'Even the kitchen sink is going'
The closure of the Carron works in Falkirk can be seen as a metaphor for Scottish manufacturing. Even the kitchen sink is going.
It takes nearly 200 jobs with it, which is a harsh reality for the workforce. But this is symbolic as well as for real, and it goes much further than sink-manufacturing being sunk.
The Carron works have been described as the single biggest contributor to the Industrial Revolution as it took hold in Scotland. And of course, that meant it was one of the most important in the world.
Consider its pedigree - founded in 1759 by John Roebuck, a scientist and Samuel Garbett, an entrepreneur, both from England, and a merchant trader from East Lothian, William Cadell.
It's a line-up that might look familiar to those engaged in is a modern-day technology start-up, covering the technology know-how, the business drive and the finance.
By the standards of the 1700s, what these three built near Falkirk was the industrial equivalent of a global technology giant.
James Watt's experiments
They had spotted the opportunity of nearby coal from the Kinnaird field, iron ore from Bo'ness, coke to replace expensive charcoal and the Carron water to provide power.
Canals were being sunk nearby, linking to Glasgow, Edinburgh, all points in between, and the Forth ports.
That meant quick access to urban Scotland's fast-growing markets for consumer goods. And by shipping out from the Forth, there would eventually be a wharf in London dedicated to Carron Works produce.
The company cast the iron used in James Watt's experiments with steam engines, and soon after embraced the new technology.
The Carron Works was a pioneer of industrial integration. It owned the coal fields and employed the miners. It smelted, it forged, and it did the distribution.
At its peak, 2,000 people were employed by the company. It threw up a fiery red glow, visible and admired from across central Scotland.
The company's influence was also felt in its innovative products. The "carronade" was a short-range cannon which packed a fierce punch - ideal for defence of shipping.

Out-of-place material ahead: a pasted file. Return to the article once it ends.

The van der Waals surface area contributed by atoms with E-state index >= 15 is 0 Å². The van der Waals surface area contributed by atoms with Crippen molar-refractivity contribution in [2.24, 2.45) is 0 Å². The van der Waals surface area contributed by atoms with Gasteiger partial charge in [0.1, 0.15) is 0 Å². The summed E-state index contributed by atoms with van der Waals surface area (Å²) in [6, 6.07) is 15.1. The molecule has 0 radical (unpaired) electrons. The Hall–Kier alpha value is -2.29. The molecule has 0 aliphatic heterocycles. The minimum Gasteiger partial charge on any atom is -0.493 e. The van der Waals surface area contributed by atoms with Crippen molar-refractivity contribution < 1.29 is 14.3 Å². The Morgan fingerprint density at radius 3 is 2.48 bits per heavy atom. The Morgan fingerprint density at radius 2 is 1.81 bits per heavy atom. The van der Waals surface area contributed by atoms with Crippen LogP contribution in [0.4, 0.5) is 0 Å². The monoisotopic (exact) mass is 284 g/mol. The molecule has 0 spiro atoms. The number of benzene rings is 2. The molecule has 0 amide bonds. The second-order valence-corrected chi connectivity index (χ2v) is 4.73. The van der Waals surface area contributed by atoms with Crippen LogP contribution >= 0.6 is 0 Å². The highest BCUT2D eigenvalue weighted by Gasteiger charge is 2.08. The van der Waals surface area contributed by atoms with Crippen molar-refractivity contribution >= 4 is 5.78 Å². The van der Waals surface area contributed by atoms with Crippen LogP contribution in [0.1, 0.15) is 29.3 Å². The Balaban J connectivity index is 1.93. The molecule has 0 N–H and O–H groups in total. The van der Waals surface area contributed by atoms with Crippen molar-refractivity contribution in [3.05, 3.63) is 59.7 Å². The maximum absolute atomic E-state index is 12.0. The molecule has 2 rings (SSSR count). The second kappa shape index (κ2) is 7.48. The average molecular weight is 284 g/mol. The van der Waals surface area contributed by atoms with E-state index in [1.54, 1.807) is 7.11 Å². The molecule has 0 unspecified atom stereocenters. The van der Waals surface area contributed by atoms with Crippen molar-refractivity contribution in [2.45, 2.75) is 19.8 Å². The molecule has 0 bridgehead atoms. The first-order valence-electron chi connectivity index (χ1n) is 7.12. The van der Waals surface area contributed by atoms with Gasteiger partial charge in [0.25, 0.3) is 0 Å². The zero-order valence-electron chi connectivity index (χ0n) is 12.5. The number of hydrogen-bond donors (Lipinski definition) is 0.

The weapon became a standard presence on merchant shipping during the American Revolutionary Wars. Developed at least 20 years ahead of its French counterpart, it helped provide the security for Britain's dominance of sea-going trade.
The Royal Navy was slower to adopt it. Naval historians note that the Admiralty did not like dealing with the Carron company. Its cannons and its business were seen at the turn of the 19th Century as unreliable.
However, by the time of the Battle of Trafalgar, it was playing a significant role from the decks of the flagship HMS Victory.
Household goods from Carron led with stoves, grates, bathtubs, sinks, pots and nails. This is where they cast the big wide pans bound for the sugar plantations of the Caribbean.
By 1814, the Carron Works was the biggest iron manufacturing plant in Europe.
It was a survivor through 19th Century downturns that wiped out some of its rivals. But the industry was under-invested. Reports from the mid-century were of a factory that had seen much better days.
It diversified, but perhaps too much, into a dizzying array of metal products. It built canal boats, tried bigger boat-building, and manufactured one of the world's first marine engines.
In the 20th Century, it developed a near monopoly in making phone booths, and remained a big producer of the iron postbox - probably the two most recognised icons of Britain's street life.
Rose from the ashes
Its manufacturing expertise contributed to the development of nearby plants specialising in chemicals, drawing on the work of James "Paraffin" Young in exploiting the nearby shale deposits of West Lothian.
As that declined in the early 20th Century, it developed, in turn, into the petro-chemical processing and oil refining that dominates the area's economy now, at Grangemouth.
The Carron company had re-invested in the 1890s with furnaces that were finally extinguished in 1963.
That underlines the failure of Scottish heavy industry to invest and innovate through the 20th Century. The plant was closed in 1982.
Carron Phoenix rose from the ashes, finding a niche in high-quality sinks, both from steel and from composites.
It soon gained as much as a third of the UK market, and was bought by the Franke Group of Switzerland.
That company now employs 9,000 people in 39 countries, selling kitchens, bathrooms, food service equipment and coffee makers, and it has kept the Forth Valley factory going for quarter of a century.
Its closure in the next 20 months is not because of failure or its market having disappeared. It needs another round of investment.
Franke reckons that it is cheaper to close three plants - in Scotland, the Netherlands and Slovakia - and to build a new one on a greenfield Slovakian site.
The Swiss managers said they looked at re-investing in the Falkirk works, but the high cost did not make for a sustainable business.
That underlines the message that keeps coming through from all the evidence about the Scottish economy - that a lot of manufacturing is struggling, and particularly where the industrial revolution began, forged in metal.